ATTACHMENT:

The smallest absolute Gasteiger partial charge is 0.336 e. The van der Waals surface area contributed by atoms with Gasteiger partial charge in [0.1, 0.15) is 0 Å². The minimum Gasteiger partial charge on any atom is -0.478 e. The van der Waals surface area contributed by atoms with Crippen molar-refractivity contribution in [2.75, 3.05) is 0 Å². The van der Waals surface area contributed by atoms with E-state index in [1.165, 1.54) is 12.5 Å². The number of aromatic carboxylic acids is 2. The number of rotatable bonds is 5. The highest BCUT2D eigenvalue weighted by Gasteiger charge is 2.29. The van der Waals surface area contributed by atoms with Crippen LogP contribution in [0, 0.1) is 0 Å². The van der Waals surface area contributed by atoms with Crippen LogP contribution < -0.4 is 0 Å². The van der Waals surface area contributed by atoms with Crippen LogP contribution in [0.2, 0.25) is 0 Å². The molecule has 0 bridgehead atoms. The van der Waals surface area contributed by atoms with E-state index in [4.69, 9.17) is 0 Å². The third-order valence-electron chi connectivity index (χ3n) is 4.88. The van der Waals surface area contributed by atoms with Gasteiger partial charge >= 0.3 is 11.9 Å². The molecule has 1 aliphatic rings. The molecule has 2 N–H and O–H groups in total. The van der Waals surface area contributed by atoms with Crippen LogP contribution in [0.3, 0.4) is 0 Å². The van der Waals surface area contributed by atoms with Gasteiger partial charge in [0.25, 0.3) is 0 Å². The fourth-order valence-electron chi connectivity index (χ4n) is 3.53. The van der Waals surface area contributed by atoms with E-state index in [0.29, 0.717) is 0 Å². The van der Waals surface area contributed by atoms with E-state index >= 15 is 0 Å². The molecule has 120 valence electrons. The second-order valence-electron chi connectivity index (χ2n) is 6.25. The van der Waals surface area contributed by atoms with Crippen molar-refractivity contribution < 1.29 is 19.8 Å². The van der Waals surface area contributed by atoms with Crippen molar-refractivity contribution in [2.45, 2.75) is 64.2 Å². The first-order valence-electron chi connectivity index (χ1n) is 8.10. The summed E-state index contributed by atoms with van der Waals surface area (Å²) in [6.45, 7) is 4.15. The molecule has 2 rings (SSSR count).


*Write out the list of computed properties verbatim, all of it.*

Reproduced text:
The smallest absolute Gasteiger partial charge is 0.336 e. The van der Waals surface area contributed by atoms with Gasteiger partial charge in [0.1, 0.15) is 0 Å². The minimum Gasteiger partial charge on any atom is -0.478 e. The van der Waals surface area contributed by atoms with Crippen molar-refractivity contribution in [2.75, 3.05) is 0 Å². The van der Waals surface area contributed by atoms with E-state index in [1.165, 1.54) is 12.5 Å². The number of aromatic carboxylic acids is 2. The number of rotatable bonds is 5. The highest BCUT2D eigenvalue weighted by Gasteiger charge is 2.29. The van der Waals surface area contributed by atoms with Crippen LogP contribution in [0, 0.1) is 0 Å². The van der Waals surface area contributed by atoms with Crippen LogP contribution < -0.4 is 0 Å². The van der Waals surface area contributed by atoms with Crippen LogP contribution in [0.2, 0.25) is 0 Å². The molecule has 0 bridgehead atoms. The van der Waals surface area contributed by atoms with E-state index in [4.69, 9.17) is 0 Å². The third-order valence-electron chi connectivity index (χ3n) is 4.88. The van der Waals surface area contributed by atoms with Gasteiger partial charge >= 0.3 is 11.9 Å². The molecule has 1 aliphatic rings. The molecule has 2 N–H and O–H groups in total. The van der Waals surface area contributed by atoms with Crippen LogP contribution in [0.3, 0.4) is 0 Å². The van der Waals surface area contributed by atoms with Gasteiger partial charge in [0.25, 0.3) is 0 Å². The fourth-order valence-electron chi connectivity index (χ4n) is 3.53. The van der Waals surface area contributed by atoms with E-state index in [0.29, 0.717) is 0 Å². The van der Waals surface area contributed by atoms with E-state index >= 15 is 0 Å². The molecule has 120 valence electrons. The second-order valence-electron chi connectivity index (χ2n) is 6.25. The van der Waals surface area contributed by atoms with Crippen molar-refractivity contribution < 1.29 is 19.8 Å². The van der Waals surface area contributed by atoms with Crippen molar-refractivity contribution in [2.45, 2.75) is 64.2 Å². The first-order valence-electron chi connectivity index (χ1n) is 8.10. The summed E-state index contributed by atoms with van der Waals surface area (Å²) in [6.45, 7) is 4.15. The molecule has 2 rings (SSSR count).